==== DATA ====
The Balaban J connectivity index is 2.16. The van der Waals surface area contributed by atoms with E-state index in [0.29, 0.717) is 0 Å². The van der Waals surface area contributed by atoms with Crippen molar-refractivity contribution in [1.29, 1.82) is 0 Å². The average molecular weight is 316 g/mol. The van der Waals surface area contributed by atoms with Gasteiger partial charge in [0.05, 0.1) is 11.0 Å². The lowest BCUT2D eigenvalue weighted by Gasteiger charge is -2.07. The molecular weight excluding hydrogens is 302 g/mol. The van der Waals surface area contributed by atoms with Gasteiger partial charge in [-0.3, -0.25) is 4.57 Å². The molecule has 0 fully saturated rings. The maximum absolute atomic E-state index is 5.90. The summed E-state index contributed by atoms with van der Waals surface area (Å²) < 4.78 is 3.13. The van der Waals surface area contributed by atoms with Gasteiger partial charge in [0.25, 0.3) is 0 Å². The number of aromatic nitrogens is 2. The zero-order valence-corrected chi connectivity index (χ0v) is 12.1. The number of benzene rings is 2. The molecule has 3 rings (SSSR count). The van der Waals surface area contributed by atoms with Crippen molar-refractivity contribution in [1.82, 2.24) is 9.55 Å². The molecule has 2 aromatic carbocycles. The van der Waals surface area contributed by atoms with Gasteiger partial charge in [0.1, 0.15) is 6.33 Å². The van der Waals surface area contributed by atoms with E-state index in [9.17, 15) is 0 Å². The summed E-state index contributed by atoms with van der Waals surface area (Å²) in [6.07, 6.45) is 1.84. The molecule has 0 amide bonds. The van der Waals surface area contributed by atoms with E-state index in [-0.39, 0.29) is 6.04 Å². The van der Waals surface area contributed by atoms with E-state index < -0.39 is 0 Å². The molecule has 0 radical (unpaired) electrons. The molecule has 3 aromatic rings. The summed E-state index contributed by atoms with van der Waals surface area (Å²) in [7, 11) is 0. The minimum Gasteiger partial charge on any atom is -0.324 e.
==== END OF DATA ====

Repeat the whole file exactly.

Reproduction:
The Balaban J connectivity index is 2.16. The van der Waals surface area contributed by atoms with E-state index in [0.29, 0.717) is 0 Å². The van der Waals surface area contributed by atoms with Crippen molar-refractivity contribution in [1.29, 1.82) is 0 Å². The average molecular weight is 316 g/mol. The van der Waals surface area contributed by atoms with Gasteiger partial charge in [0.05, 0.1) is 11.0 Å². The lowest BCUT2D eigenvalue weighted by Gasteiger charge is -2.07. The molecular weight excluding hydrogens is 302 g/mol. The van der Waals surface area contributed by atoms with Gasteiger partial charge in [-0.3, -0.25) is 4.57 Å². The molecule has 0 fully saturated rings. The maximum absolute atomic E-state index is 5.90. The summed E-state index contributed by atoms with van der Waals surface area (Å²) < 4.78 is 3.13. The van der Waals surface area contributed by atoms with Gasteiger partial charge in [0.25, 0.3) is 0 Å². The number of aromatic nitrogens is 2. The zero-order valence-corrected chi connectivity index (χ0v) is 12.1. The number of benzene rings is 2. The molecule has 3 rings (SSSR count). The van der Waals surface area contributed by atoms with Crippen molar-refractivity contribution in [1.82, 2.24) is 9.55 Å². The molecule has 2 aromatic carbocycles. The van der Waals surface area contributed by atoms with Gasteiger partial charge in [0.1, 0.15) is 6.33 Å². The van der Waals surface area contributed by atoms with E-state index in [9.17, 15) is 0 Å². The summed E-state index contributed by atoms with van der Waals surface area (Å²) in [6.07, 6.45) is 1.84. The molecule has 0 amide bonds. The van der Waals surface area contributed by atoms with E-state index in [-0.39, 0.29) is 6.04 Å². The van der Waals surface area contributed by atoms with E-state index < -0.39 is 0 Å². The molecule has 0 radical (unpaired) electrons. The molecule has 3 aromatic rings. The summed E-state index contributed by atoms with van der Waals surface area (Å²) in [7, 11) is 0. The minimum Gasteiger partial charge on any atom is -0.324 e.